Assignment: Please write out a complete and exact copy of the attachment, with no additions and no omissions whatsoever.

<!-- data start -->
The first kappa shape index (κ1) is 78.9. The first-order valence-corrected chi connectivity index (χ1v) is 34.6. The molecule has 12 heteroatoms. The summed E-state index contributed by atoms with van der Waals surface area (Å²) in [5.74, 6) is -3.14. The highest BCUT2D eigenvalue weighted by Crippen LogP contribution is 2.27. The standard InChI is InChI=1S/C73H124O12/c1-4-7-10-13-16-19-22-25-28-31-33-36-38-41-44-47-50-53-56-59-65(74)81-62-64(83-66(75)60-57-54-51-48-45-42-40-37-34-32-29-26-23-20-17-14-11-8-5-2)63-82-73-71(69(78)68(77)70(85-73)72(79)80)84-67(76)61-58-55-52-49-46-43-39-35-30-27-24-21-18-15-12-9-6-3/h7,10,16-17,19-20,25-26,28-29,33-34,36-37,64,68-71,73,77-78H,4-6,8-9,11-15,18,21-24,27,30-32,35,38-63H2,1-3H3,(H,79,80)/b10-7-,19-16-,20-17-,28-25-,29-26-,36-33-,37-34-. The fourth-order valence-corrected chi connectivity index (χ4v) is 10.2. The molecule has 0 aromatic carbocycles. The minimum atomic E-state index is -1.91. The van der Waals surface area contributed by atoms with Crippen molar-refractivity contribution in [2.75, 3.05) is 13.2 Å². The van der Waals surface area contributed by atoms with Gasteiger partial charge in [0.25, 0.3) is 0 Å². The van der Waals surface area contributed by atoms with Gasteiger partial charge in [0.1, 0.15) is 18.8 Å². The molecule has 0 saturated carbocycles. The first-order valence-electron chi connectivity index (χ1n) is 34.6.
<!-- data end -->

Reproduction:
The first kappa shape index (κ1) is 78.9. The first-order valence-corrected chi connectivity index (χ1v) is 34.6. The molecule has 12 heteroatoms. The summed E-state index contributed by atoms with van der Waals surface area (Å²) in [5.74, 6) is -3.14. The highest BCUT2D eigenvalue weighted by Crippen LogP contribution is 2.27. The standard InChI is InChI=1S/C73H124O12/c1-4-7-10-13-16-19-22-25-28-31-33-36-38-41-44-47-50-53-56-59-65(74)81-62-64(83-66(75)60-57-54-51-48-45-42-40-37-34-32-29-26-23-20-17-14-11-8-5-2)63-82-73-71(69(78)68(77)70(85-73)72(79)80)84-67(76)61-58-55-52-49-46-43-39-35-30-27-24-21-18-15-12-9-6-3/h7,10,16-17,19-20,25-26,28-29,33-34,36-37,64,68-71,73,77-78H,4-6,8-9,11-15,18,21-24,27,30-32,35,38-63H2,1-3H3,(H,79,80)/b10-7-,19-16-,20-17-,28-25-,29-26-,36-33-,37-34-. The fourth-order valence-corrected chi connectivity index (χ4v) is 10.2. The molecule has 0 aromatic carbocycles. The minimum atomic E-state index is -1.91. The van der Waals surface area contributed by atoms with Crippen molar-refractivity contribution in [2.75, 3.05) is 13.2 Å². The van der Waals surface area contributed by atoms with Gasteiger partial charge in [0.25, 0.3) is 0 Å². The van der Waals surface area contributed by atoms with Gasteiger partial charge in [0.1, 0.15) is 18.8 Å². The molecule has 0 saturated carbocycles. The first-order valence-electron chi connectivity index (χ1n) is 34.6.